Indeed it was. It sounded like a fairy tale. And yet a few weeks later, there I sat, with George Thermos, who I recognized as the Pakol-wearing denizen of the Bendigo Hotel sitting opposite me. Next to him sat Zarin, a similarly Pakol-wearing gent with crisp, well defined, swarthy features and an ornate feather in his hat. “What made you visit Pakistan in search of the Kalash?” I asked George.
“Well,” he replied, “I read this article in NKEE a few years ago that got me interested. I wanted to explore an avenue of Hellenism that survived before the advent of Christianity. This has particularly appeal for me.” Reaching into his pocket, he pulled out a well-worn article that seemed to have been folded and re-folded a hundred times. I recognized it as my own and was dumb-founded at the coincidence. “No way,” I exclaimed. “You were the guy that rang me seeking further information. So you finally made it? How did you do it?”
George Thermos, a modern day Odysseus, has been to the Kalash villages of Pakistan four times. Witnessing my incompetence first-hand and after seeing a Greek documentary on the Kalash, he contacted some parties in Greece and made his way to Pakistan where after a long and arduous journey through some of the most inhospitable mountain terrain in the world, he reached the lands of the Kalash and there he sojourned, in the company of equally romantic Greek aid workers, also bent on improving the lot of their long-lost cousins.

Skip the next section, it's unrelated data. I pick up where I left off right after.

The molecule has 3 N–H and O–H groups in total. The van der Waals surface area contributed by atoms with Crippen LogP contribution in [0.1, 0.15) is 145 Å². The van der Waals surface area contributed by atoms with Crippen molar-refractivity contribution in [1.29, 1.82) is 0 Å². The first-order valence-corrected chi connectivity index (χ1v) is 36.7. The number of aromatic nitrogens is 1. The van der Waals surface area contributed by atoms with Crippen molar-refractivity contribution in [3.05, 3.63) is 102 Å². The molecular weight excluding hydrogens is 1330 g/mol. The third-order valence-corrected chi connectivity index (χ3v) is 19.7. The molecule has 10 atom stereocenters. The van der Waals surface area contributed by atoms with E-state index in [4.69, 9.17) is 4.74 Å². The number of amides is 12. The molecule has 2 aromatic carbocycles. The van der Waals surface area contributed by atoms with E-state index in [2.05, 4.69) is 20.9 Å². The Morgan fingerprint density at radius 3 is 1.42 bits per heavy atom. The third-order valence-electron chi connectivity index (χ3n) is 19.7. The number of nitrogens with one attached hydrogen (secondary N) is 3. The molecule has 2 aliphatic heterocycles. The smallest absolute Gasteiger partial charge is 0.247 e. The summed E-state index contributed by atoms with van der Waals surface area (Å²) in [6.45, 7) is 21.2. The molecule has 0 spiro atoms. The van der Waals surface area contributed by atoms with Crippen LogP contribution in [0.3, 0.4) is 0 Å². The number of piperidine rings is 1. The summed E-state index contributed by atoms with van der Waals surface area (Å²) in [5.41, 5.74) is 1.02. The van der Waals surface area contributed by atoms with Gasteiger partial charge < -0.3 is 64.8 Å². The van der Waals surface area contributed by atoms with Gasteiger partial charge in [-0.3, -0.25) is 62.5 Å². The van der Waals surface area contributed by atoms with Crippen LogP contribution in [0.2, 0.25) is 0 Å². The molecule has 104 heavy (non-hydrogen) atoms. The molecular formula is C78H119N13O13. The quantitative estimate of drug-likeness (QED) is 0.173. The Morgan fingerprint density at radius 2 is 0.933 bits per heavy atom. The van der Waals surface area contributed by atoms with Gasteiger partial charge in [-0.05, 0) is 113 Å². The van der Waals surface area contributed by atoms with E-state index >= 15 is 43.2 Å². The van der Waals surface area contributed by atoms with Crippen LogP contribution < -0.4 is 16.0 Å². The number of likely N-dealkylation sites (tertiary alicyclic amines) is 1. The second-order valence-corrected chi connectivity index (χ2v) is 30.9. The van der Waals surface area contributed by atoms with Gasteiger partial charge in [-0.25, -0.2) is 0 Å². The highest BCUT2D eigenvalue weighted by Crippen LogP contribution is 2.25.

“When I reached the Kalash villages, I was taken aback at how close the people’s mentality was to our own. Quite apart from the noticeable similarities in customs and even words, I felt that somehow, I had finally come home. I had never felt so comfortable and so accepted anywhere else before. And I truly feel that these people are my people,” George enthused. I had to ask him the inevitable question given the difficulties of the times. “No I haven’t had too much trouble on account of my travels or my hat,” he laughed, “though coming home the last time, I was taken aside by officials who seemed so interested in my travels that they asked me questions about them for about four hours.”
Talking to Zarin, I was amazed at how close his mentality and sense of humour was so close to our own, though his conception of his own identity is different to that which is ‘imposed’ by neo-Greek romantics and is invariably dualistic, having as its opposite, the ever encroaching Islamic culture that threatens to swallow the Kalash way of life whole. He does not feel Greek though he captivatingly recounts ancient myths to the effect that his tribes assisted the Macedonian soldiers in their passage across the Hindu Kush, lived with those soldiers and shared their way of life with him. Thus the Kalash identity myth immediately places itself as more ancient than those that would claim the Kalash as brothers, though it still admits them as a valuable part of the narrative.